Nobody likes you when you’re 23. At least that’s the warning that Blink 182 gave me my entire life, although I’ve never thought to heed it. That it, until now, as I face the last few months of my 22nd year, still feeling the weight of the one beer I drank the night before (to be fair it was a stout). On this day, I can’t help but remember that mere months ago, a younger 22-year-old Caitlin could have had 3 beers, and hell, 5 shots before feeling anything. Today, almost 23-year-old Caitlin wishes she wasn’t allergic to Tums.
More than the rapid disappearance of my party tolerance, I find myself noticing an age gap with my family that I thought would dissipate after graduation. You know, all that with age comes with maturity garbage? Instead, I find myself at war with people that I genuinely like and love. They use the word transgender in a past tense and I’m ready to fight. They misunderstand the purpose of a Burka and my liberal arts school senses tingle with rage. They admit to watching the Big Bang Theory, and I’m that much closer to starting a commune in Oregon.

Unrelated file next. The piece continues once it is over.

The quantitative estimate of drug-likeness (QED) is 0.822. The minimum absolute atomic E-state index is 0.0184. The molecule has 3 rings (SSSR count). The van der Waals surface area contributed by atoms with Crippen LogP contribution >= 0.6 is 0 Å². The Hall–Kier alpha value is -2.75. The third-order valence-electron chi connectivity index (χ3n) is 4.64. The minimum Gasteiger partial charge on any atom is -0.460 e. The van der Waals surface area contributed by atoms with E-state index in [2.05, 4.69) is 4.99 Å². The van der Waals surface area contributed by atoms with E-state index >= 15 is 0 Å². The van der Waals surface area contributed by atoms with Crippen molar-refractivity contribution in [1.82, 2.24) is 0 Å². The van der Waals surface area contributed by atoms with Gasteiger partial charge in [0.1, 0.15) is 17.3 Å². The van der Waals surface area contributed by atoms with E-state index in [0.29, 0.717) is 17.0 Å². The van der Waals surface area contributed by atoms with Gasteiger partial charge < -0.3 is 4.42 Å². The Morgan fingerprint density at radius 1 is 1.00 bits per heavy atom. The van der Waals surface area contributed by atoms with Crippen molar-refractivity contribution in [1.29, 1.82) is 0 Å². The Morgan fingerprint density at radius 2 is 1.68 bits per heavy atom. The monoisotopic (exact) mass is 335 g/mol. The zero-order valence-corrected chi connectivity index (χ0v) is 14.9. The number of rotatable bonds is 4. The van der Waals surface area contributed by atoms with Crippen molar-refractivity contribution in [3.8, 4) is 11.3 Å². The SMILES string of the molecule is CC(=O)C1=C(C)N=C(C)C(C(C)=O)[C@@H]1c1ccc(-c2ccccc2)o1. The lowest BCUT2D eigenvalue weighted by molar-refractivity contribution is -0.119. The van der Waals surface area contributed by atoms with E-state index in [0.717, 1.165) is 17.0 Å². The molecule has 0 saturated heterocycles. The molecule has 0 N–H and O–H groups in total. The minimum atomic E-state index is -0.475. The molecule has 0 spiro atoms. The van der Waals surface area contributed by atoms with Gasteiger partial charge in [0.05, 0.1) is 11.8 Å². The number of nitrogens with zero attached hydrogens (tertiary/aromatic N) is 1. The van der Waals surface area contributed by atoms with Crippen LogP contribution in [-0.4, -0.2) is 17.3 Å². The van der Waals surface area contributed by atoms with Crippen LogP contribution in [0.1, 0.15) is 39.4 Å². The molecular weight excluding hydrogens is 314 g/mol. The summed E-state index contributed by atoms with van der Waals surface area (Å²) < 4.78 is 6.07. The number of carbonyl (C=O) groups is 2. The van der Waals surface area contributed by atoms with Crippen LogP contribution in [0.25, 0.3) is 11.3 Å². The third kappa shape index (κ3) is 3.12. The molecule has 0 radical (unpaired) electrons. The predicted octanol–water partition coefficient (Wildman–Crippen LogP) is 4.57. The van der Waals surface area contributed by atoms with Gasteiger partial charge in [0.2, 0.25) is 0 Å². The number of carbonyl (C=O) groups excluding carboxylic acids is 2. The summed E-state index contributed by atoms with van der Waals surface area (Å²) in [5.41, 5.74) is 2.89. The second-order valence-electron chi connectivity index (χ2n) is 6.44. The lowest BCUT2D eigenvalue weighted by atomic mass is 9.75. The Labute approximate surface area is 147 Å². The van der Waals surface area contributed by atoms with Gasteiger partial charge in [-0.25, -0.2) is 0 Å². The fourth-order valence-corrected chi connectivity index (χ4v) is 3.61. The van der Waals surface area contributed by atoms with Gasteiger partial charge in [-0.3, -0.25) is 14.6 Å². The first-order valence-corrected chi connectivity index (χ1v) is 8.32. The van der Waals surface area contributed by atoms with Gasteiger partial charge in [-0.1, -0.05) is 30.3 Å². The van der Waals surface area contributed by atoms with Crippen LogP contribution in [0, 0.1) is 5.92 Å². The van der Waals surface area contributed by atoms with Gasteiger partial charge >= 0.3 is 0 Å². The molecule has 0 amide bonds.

I remember being an opinionated teenager, and how rebellious it felt to wear a green army jacket and notice the ignorance that exists in hetero-normative society (deep, right?). It felt like social justice just to call people out on their misinformation: my contorting face, held back tears, and loud, condescending tone made me feel like I was living up to the standards of MTV’s Daria. What I didn’t realize then, or even until recently, was that basing your principals off of a fictional teenage girl does not make you an activist. It does not help you communicate as a mature adult or help you educate those who don’t know the real purpose of a Burka. For all of her truth and insight, Daria’s emotional maturity level is frozen in time. I was 17, was 22, and now am about to turn 23. At this age, I want to close the age gap, change people’s views, and get people to like me. I would, however, settle for beer.